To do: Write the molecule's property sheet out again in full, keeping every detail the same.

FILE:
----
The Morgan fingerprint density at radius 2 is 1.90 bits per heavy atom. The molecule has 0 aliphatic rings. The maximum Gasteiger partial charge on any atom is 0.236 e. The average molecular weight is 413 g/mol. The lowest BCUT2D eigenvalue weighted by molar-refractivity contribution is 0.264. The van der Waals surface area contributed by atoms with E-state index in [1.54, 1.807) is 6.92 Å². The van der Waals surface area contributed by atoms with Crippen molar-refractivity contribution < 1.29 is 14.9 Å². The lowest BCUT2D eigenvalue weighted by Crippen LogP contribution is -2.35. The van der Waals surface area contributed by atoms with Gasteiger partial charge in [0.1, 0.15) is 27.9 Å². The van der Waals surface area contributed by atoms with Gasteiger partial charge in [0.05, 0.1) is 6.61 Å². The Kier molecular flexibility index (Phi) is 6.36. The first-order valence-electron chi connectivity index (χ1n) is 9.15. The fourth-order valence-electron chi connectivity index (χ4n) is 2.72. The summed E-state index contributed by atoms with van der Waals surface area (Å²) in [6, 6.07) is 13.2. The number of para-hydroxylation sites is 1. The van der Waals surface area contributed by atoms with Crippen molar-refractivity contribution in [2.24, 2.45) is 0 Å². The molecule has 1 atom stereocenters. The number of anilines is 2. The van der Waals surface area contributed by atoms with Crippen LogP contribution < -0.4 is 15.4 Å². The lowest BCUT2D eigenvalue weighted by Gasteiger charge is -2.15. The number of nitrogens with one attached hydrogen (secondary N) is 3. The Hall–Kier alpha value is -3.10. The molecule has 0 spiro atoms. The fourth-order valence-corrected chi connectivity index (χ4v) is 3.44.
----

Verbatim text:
The Morgan fingerprint density at radius 2 is 1.90 bits per heavy atom. The molecule has 0 aliphatic rings. The maximum Gasteiger partial charge on any atom is 0.236 e. The average molecular weight is 413 g/mol. The lowest BCUT2D eigenvalue weighted by molar-refractivity contribution is 0.264. The van der Waals surface area contributed by atoms with E-state index in [1.54, 1.807) is 6.92 Å². The van der Waals surface area contributed by atoms with Crippen molar-refractivity contribution < 1.29 is 14.9 Å². The lowest BCUT2D eigenvalue weighted by Crippen LogP contribution is -2.35. The van der Waals surface area contributed by atoms with Gasteiger partial charge in [0.1, 0.15) is 27.9 Å². The van der Waals surface area contributed by atoms with Gasteiger partial charge in [0.05, 0.1) is 6.61 Å². The Kier molecular flexibility index (Phi) is 6.36. The first-order valence-electron chi connectivity index (χ1n) is 9.15. The fourth-order valence-electron chi connectivity index (χ4n) is 2.72. The summed E-state index contributed by atoms with van der Waals surface area (Å²) in [6, 6.07) is 13.2. The number of para-hydroxylation sites is 1. The van der Waals surface area contributed by atoms with Crippen molar-refractivity contribution in [2.24, 2.45) is 0 Å². The molecule has 1 atom stereocenters. The number of anilines is 2. The van der Waals surface area contributed by atoms with Crippen LogP contribution < -0.4 is 15.4 Å². The lowest BCUT2D eigenvalue weighted by Gasteiger charge is -2.15. The number of nitrogens with one attached hydrogen (secondary N) is 3. The Hall–Kier alpha value is -3.10. The molecule has 0 spiro atoms. The fourth-order valence-corrected chi connectivity index (χ4v) is 3.44.